Rationalism: Plato developed the belief that knowledge and truth can be discovered by self-reflection. Socrates believed that certain knowledge was only attainable through reason.

Empiricism: Aristotle suggested that we use our senses to look for truth and knowledge in the world outside ourselves.

  • Romans differed from the Greeks in their concept of education. They felt that the purpose of education was to develop a citizenry that could contribute to society in a practical way.
  • When the Roman Catholic Church became a strong force in European daily life (500 A.D. to 1500 A.D.), knowledge was transmitted from the priest to the people. The primary conception of the purpose of education was to transmit information.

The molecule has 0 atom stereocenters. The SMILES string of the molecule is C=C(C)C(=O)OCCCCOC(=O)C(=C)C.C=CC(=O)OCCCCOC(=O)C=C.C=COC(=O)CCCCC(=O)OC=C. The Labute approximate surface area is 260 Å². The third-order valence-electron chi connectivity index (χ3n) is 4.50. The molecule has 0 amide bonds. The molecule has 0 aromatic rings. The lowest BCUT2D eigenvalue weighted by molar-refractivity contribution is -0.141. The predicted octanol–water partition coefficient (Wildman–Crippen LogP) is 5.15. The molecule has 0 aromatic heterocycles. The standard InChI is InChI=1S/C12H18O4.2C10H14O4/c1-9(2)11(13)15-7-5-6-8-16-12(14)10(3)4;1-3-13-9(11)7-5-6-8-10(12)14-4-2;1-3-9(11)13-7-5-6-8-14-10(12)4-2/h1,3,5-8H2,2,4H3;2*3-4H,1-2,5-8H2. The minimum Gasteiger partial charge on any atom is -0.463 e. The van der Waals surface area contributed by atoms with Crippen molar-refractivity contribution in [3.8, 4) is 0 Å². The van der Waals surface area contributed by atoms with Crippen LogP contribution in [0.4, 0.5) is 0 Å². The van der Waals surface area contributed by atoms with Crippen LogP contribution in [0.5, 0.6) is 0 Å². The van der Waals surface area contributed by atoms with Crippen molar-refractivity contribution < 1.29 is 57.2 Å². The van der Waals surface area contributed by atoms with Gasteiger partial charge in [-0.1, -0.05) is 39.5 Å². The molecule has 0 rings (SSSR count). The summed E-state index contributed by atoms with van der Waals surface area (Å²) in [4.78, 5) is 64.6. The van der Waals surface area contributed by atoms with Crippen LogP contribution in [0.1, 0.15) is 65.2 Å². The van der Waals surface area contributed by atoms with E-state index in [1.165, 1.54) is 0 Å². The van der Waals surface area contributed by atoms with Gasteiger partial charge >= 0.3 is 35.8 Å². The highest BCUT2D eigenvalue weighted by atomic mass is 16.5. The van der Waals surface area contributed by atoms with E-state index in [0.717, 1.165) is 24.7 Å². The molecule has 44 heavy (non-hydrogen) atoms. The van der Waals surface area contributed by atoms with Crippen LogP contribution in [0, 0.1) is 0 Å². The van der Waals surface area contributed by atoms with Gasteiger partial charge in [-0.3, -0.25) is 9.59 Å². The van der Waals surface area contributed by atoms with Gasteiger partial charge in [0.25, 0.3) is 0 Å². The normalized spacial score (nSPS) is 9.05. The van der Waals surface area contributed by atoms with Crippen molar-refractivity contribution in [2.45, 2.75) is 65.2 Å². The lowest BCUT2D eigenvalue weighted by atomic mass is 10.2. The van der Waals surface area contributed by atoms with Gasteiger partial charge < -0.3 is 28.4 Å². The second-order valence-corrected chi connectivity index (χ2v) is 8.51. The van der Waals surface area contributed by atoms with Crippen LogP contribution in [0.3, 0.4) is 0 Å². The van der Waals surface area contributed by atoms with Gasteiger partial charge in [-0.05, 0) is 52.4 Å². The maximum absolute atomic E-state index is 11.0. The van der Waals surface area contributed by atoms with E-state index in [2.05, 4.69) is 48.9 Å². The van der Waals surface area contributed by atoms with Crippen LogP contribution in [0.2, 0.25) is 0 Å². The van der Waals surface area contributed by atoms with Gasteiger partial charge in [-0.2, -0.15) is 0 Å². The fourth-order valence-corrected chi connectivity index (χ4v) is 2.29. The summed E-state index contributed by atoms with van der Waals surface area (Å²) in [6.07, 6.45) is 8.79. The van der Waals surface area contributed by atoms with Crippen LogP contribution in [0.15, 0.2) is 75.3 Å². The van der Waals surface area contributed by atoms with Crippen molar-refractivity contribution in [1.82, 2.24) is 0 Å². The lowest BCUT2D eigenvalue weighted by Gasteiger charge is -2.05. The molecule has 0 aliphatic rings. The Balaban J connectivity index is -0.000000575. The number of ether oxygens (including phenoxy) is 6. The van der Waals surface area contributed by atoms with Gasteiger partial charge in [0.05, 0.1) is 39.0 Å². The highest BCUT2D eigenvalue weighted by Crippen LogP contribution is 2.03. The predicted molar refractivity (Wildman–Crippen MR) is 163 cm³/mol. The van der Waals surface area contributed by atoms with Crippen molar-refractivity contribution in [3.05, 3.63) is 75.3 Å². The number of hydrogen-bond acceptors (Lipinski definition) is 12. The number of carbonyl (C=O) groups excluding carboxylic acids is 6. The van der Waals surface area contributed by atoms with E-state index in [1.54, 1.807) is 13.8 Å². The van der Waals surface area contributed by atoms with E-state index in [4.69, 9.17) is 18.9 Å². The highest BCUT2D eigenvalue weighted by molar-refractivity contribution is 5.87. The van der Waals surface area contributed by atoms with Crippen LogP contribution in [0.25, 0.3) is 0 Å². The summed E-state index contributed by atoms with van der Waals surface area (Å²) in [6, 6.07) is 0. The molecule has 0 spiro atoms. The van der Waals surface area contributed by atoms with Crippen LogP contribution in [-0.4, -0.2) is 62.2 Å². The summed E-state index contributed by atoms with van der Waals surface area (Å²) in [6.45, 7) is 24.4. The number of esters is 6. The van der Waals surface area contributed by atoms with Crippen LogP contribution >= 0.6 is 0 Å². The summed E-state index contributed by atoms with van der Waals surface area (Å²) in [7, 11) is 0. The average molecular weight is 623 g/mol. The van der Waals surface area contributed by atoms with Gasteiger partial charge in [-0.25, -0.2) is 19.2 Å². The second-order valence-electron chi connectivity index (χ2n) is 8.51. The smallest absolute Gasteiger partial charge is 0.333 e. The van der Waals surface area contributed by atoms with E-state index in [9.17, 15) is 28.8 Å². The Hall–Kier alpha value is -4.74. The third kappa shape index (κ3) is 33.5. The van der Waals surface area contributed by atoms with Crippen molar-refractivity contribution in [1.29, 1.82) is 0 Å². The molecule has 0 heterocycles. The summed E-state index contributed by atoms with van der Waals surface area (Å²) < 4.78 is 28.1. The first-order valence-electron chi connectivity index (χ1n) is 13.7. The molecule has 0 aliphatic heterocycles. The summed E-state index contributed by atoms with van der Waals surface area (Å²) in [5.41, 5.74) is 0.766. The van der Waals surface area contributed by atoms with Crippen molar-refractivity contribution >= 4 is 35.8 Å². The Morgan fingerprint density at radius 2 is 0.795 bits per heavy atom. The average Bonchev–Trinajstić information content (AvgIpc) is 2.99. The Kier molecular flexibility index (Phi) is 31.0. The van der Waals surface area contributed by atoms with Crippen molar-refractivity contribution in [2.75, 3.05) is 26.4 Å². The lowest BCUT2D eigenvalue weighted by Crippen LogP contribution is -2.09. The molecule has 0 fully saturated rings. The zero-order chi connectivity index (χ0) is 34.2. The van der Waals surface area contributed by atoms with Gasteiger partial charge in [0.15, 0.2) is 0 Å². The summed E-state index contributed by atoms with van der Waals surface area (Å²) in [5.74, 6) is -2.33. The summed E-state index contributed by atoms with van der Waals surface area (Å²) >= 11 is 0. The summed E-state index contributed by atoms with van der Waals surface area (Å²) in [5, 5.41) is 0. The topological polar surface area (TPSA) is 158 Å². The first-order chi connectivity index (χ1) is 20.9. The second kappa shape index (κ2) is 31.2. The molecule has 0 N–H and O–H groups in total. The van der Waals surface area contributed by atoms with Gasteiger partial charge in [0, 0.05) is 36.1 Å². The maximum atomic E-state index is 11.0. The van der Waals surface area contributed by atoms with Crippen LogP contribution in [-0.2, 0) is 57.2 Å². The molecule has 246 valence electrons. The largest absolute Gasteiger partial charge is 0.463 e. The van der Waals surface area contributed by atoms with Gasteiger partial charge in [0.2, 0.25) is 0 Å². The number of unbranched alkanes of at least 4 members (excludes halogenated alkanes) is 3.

• The Renaissance (15th to the 17th centuries) revived the Greek concept of liberal education, which stressed education as an exploration of the arts and humanities.
  • Ren? Descartes (1596 – 1704) also built upon Aristotle's empiricism with the concept that the child's mind is a blank tablet (tabula rasa) that gets shaped and formed by his/her own experiences.
  • Jean-Jacques Rousseau (1712 – 1778) was one of the first philosophers to suggest that education should be shaped to the child.
  • Kant (1724 – 1804) refined and modernized Plato's rationalist theory when he suggested that awareness of knowledge may begin with experience, but much knowledge exists prior to experience ("a priori" knowledge). Kant was one of the first to recognize the cognitive processes of the mind.

How Psychologists Have Thought of Learning